9 junio, 2024

The 12 Most Popular Salvadoran Bombas

The salvadoran bombs They represent the folklore and idiosyncrasies of the natives of El Salvador. They are prose or verses where humor and popular poetry are mixed. Rhymes are present in this popular expression, in which men generally seek to captivate a woman’s heart with mischief.

In the bombas, the Salvadoran expresses in the most colloquial way the pleasure he feels towards another person, always seeking to obtain a response that corresponds to him.

The bombs are part of the culture of El Salvador and are known worldwide. These can be considered part of the poetry of the region, since they also exist in Honduras.

Bombas are usually made up of quatrains, usually have a consonant rhyme, and can be used as a fight for words between men and women.

List of Salvadoran bombs

1- In the celebration of marriages of Lenca origin, a typical bomba by María Mendoza de Baratta is styled among the couple in Cuzcatlán, which reads as follows:

Him – Where do you come from, white dove,
to cheer my heart,
to take all my soul
And take all of me.

Her – I’m not here to take you,
I come to see you again
In case you haven’t forgotten me
you love me again

She – Your white dove is leaving,
he leaves never to return.
Goodbye lost illusion!
Goodbye never to return!

Him – Goodbye little white dove,
you go and leave your nest;
your love is just a memory
I will never hear your song anymore.

She – Two hearts united
placed on a scale,
the one asks for justice
and the other asks for revenge.

He – Little chorchita, little golden beak,
lend me your varnish
to get a thorn out of me
that I carry in my heart.

Her – That little bomb that you have thrown at me
it made me laugh a lot
Well, you look like a roast rooster
rolled in ash.

Him – The bomb you dropped
it has caused me indignation
de valde you are so gallant
Well, you have no education.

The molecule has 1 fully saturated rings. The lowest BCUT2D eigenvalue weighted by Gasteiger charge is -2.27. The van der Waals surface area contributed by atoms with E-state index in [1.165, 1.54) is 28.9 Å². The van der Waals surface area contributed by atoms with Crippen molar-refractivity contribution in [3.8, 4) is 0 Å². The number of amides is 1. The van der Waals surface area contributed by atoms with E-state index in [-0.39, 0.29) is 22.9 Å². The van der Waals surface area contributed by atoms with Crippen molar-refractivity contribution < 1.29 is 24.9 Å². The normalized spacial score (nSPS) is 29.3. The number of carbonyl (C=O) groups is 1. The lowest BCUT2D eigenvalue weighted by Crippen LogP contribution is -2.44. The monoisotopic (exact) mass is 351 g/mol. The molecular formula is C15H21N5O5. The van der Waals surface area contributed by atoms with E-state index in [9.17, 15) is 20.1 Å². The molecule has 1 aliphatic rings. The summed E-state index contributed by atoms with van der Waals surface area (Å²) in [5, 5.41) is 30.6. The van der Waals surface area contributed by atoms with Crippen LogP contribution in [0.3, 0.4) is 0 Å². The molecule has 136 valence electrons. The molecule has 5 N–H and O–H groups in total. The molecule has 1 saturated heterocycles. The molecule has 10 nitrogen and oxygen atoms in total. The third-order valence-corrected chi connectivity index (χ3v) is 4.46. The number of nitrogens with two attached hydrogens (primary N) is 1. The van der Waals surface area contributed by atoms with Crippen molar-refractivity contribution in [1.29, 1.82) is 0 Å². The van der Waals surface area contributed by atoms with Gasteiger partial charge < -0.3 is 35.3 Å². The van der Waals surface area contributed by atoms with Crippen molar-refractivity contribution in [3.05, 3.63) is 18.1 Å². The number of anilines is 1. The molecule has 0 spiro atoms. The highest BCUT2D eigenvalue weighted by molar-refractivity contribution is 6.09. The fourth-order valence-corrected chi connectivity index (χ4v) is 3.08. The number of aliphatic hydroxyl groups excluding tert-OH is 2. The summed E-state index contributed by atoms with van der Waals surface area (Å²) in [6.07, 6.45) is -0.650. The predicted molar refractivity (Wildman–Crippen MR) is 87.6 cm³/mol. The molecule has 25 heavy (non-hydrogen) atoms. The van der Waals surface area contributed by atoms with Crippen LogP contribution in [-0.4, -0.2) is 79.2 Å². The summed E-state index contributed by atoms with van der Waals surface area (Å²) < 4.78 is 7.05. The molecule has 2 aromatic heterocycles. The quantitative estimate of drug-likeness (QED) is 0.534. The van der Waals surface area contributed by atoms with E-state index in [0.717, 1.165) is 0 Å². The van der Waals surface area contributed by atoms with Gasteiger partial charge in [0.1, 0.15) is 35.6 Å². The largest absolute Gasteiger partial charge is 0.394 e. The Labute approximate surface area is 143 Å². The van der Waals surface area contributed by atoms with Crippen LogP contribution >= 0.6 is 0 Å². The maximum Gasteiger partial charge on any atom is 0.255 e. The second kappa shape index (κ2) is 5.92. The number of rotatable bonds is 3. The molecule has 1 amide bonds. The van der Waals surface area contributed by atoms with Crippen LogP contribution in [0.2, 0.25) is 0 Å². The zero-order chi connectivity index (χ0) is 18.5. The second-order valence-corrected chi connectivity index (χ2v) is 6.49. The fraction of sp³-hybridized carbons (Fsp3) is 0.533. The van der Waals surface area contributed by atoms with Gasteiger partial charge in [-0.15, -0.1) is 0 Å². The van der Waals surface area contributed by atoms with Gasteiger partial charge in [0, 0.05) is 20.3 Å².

Her – Under a green lemon
where the cold water is born,
I gave my heart
who did not deserve it.

Him – My uncle used to tell me,
after a sentence.
That I never fell in love
of a heartless woman

2- Yesterday I passed by your house
you threw me a lemon
the lemon fell on the ground
and the juice in my heart.

3- I love you cute mestiza
like the ship in the gale
even if you snore at night
and perfumes my jacal.

4- Bomb, bomb
moronga nose,
go to the blacksmith
make it up for you

5- The branches of the tamarind,
they join with those of the coconut,
if your love needs
mine is going little by little.

6- Throw me the moon,
throw me the lemon
throw me the keys
from your heart.

7- As soon as I saw you coming,
I told my heart
what a pretty little stone
to stumble

8- A handkerchief fell from the sky
embroidery of a thousand colors
that in each corner said:
The Savior of my loves.

9- I am not afraid of death,
Even if I find her on the street
that without the will of God
she doesn’t take anyone.

10- In the garden of life
there is only one truth,
is that flower born
which is called friendship.

11- Lemon, lemon
cut from a twig,
give me a tight hug
And a kiss from your little mouth.

12- From my land I have come,
Passing rivers and bridges,
Just for coming to see you
Little pins on the front.

References

Boggs, R. S. (1954). Important contributions to the general folklore of El Salvador. Indiana: Indiana University.
The Savior. Research Committee on National Folklore and Salvadoran Typical Art. (1944). Compilation of Salvadoran folkloric materials… El Salvador: Central America, National Printing.
Herrera-Sobek, M. (2012). Celebrating Latino Folklore: An Encyclopedia of Cultural Traditions, Volume 1. California: ABC-CLIO.
Malaret, A. (1947). Americanisms in the popular couplet and in cultured language. SF Vanni.
Texas, U.d. (1945). A guide to the official publications of the other American republics, Number 5. Texas: Library of Congress.

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